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Teanaway committee begins work on recreation plan

By Nicole Klauss
The Daily Record
The Teanaway Community Forest Recreation Planning Committee met on Thursday to discuss the planning process for the next 10 to 15 years of recreation in the Teanaway.


The Teanaway Community Forest Recreation Planning Committee met on Thursday to discuss the planning process for the next 10 to 15 years of recreation in the Teanaway.

The state purchased 50,241 acres in 2013 to create Washington’s first community forest.

The management plan for the Teanaway Community Forest requires the Washington state Department of Natural Resources and state Department of Fish and Wildlife to develop a recreation blueprint for the forest that will be an outline for recreation development and opportunities.

Committee members were introduced to staff from DNR and WDFW during Thursday’s meeting at the Swauk-Teanaway Grange. The majority of members had previously served on the Teanaway Community Advisory Committee during the creation of the management plan.


The committee will be responsible for developing objectives to manage the land for the next 10 to 15 years, and will determine what types of recreation will be provided in the forest and where. Members will identify opportunities for connections across the landscape, identify partnerships and volunteer opportunities, and will set priorities for implementing the plan.

Specifically they will look to maintain and expand opportunities like birding, hunting, hiking, fishing, horseback riding, camping and snowmobiling while ensuring watershed protection.

The committee has 12 to 18 months of work ahead, said DNR assistant region manager Doug McClelland, who is retiring today, but will continue assisting in a volunteer capacity.

Over that time there will be 12 to 14 meetings, about three hours each, and additional field trips. Once the group has developed a recreation management plan, both state agencies will have the final decision on approval.

McClelland encouraged everyone to make the meetings and to communicate with their organizations and constituents throughout the process.

“This is a time for you to step outside of your specific interest and communicate so you can provide their insights,” he said as he explained expectations for the group.

Legislative ask

Doug Schindler, a committee member, spoke about the upcoming Legislative session and budgets. The two agencies are asking for $775,000 in operating funds and $1.48 million in capital for the Teanaway and recreation process, said Schindler.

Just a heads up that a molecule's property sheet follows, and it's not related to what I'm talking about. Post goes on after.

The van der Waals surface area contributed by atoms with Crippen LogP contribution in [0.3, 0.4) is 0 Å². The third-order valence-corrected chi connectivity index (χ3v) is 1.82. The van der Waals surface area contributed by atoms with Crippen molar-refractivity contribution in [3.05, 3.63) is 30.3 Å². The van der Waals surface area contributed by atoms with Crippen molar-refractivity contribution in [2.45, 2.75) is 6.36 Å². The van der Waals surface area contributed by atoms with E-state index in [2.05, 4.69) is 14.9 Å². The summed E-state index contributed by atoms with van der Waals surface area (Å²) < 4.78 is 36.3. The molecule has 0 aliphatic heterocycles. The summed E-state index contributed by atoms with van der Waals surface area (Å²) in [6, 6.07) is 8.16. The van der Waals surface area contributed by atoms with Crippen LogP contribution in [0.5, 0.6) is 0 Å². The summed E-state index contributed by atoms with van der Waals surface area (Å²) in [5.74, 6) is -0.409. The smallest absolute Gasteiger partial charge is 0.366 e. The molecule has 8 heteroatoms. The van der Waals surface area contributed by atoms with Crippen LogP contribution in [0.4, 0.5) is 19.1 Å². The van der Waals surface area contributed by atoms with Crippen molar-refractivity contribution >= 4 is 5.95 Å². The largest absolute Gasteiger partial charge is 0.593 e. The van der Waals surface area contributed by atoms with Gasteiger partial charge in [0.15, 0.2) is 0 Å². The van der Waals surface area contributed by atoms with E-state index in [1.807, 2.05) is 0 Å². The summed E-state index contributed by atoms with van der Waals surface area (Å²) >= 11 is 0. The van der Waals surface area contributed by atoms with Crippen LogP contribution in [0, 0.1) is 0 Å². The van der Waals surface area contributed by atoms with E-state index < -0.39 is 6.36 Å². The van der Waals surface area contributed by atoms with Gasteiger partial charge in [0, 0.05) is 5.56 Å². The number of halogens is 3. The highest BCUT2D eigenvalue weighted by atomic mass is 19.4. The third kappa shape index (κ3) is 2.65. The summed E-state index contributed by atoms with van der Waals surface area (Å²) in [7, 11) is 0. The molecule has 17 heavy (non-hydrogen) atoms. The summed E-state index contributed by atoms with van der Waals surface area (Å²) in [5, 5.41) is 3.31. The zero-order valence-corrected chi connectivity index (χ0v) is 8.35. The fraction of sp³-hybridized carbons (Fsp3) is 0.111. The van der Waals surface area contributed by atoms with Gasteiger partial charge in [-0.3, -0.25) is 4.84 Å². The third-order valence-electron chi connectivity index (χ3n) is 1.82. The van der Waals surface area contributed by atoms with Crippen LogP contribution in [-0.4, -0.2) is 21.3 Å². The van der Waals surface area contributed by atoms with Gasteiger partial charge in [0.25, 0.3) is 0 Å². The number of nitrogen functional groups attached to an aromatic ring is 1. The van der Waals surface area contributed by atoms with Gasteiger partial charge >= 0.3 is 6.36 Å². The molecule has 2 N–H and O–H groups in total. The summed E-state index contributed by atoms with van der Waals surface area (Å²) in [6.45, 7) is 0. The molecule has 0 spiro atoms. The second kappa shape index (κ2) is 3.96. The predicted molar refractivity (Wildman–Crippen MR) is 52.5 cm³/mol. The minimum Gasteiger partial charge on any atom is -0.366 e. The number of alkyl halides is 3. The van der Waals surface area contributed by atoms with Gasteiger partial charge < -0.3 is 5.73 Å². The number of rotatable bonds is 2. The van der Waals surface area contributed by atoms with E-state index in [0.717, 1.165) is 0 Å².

“We’ve got our work cut out for us in convincing the Senate and the House to fund this,” he said.

Schindler said Sen. Judy Warnick, R-Moses Lake, and Rep. Tom Dent, R-Moses Lake, are supportive of the request, but added more people need to show support. He encouraged committee members to get their organizations to write letters of support and to start spreading the word about the importance of the funding.

“We’re really going to need a lot of people to lean in on this,” Schindler said.


Committee members introduced themselves and talked about their connection to recreation in the Teanaway.

Andrew Cromarty, a local landowner, said it will be important to have shared interests and get over disagreements quickly.

“We have an opportunity to create something unlike anywhere else, and I think it’s important we take the opportunity to be creative and to think outside the box,” he said.

Martha Wyckoff, a neighboring landowner, said her goal is to make the Teanaway a place for education.

“We need an economic focus and community outreach to a much larger audience than just here to make it a great community forest. … I think we have a resource and asset here that is unlike anywhere else.”

Members of the Teanaway Community Forest Recreation Planning Committee include: Dale Bambrick, fish biologist; Paul Jewell or substitute Laura Osiadacz, Kittitas County Commissioners; J.J. Collins, county resident; Kitty Craig, the Wilderness Society; Andrew Cromarty, local landowner; Jeri Downs, Teanaway Valley farmer; Urban Eberhart, Yakima Basin Integrated Plan Board; Deborah Essman, Kittitas County Field and Stream Club; Scott Gray, Evergreen Mountain Bike Alliance; Darcy Batura, the Nature Conservancy; James Halstrom, Friends of the Teanaway; Andrea Imler, Washington Trails Association; John Littel, Kittitas County resident; Wayne Mohler, Washington State Snowmobile Association; Mike Reimer, off-road vehicle interests; Phil Rigdon or substitute Tom Ring, Yakama Nation Department of Natural Resources; Doug Schindler, Mountains to Sound Greenway Trust; Tom Tebb or substitute Sage Park, Washington Department of Ecology; Martha Wyckoff, a neighboring landowner and family farmer; and Kathy Young, Back Country Horsemen of Washington.

The committee will meet next from 6-9 p.m. Feb. 9 at the Putnam Centennial Center in Cle Elum.

To get updates on the recreation planning process, visit

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